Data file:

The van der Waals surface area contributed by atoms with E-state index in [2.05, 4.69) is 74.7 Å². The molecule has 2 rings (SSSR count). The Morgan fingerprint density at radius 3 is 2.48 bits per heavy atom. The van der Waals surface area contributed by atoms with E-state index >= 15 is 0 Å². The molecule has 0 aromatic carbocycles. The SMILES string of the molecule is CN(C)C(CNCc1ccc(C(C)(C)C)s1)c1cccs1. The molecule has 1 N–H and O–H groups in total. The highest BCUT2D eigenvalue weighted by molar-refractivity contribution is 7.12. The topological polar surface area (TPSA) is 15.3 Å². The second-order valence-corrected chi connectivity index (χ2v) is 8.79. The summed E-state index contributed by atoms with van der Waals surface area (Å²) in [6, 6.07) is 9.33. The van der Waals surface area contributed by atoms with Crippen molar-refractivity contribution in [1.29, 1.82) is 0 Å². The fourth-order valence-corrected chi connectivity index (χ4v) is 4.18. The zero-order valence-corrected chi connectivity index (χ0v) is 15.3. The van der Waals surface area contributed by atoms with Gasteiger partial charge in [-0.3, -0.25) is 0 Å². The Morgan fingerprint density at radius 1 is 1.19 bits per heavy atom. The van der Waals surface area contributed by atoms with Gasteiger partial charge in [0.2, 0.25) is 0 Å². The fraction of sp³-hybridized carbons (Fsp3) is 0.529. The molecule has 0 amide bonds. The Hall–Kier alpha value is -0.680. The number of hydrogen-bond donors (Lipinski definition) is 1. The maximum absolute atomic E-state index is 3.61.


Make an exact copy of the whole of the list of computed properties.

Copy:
The van der Waals surface area contributed by atoms with E-state index in [2.05, 4.69) is 74.7 Å². The molecule has 2 rings (SSSR count). The Morgan fingerprint density at radius 3 is 2.48 bits per heavy atom. The van der Waals surface area contributed by atoms with E-state index >= 15 is 0 Å². The molecule has 0 aromatic carbocycles. The SMILES string of the molecule is CN(C)C(CNCc1ccc(C(C)(C)C)s1)c1cccs1. The molecule has 1 N–H and O–H groups in total. The highest BCUT2D eigenvalue weighted by molar-refractivity contribution is 7.12. The topological polar surface area (TPSA) is 15.3 Å². The second-order valence-corrected chi connectivity index (χ2v) is 8.79. The summed E-state index contributed by atoms with van der Waals surface area (Å²) in [6, 6.07) is 9.33. The van der Waals surface area contributed by atoms with Crippen molar-refractivity contribution in [1.29, 1.82) is 0 Å². The fourth-order valence-corrected chi connectivity index (χ4v) is 4.18. The zero-order valence-corrected chi connectivity index (χ0v) is 15.3. The van der Waals surface area contributed by atoms with Gasteiger partial charge in [-0.3, -0.25) is 0 Å². The Morgan fingerprint density at radius 1 is 1.19 bits per heavy atom. The van der Waals surface area contributed by atoms with Gasteiger partial charge in [0.2, 0.25) is 0 Å². The fraction of sp³-hybridized carbons (Fsp3) is 0.529. The molecule has 0 amide bonds. The Hall–Kier alpha value is -0.680. The number of hydrogen-bond donors (Lipinski definition) is 1. The maximum absolute atomic E-state index is 3.61.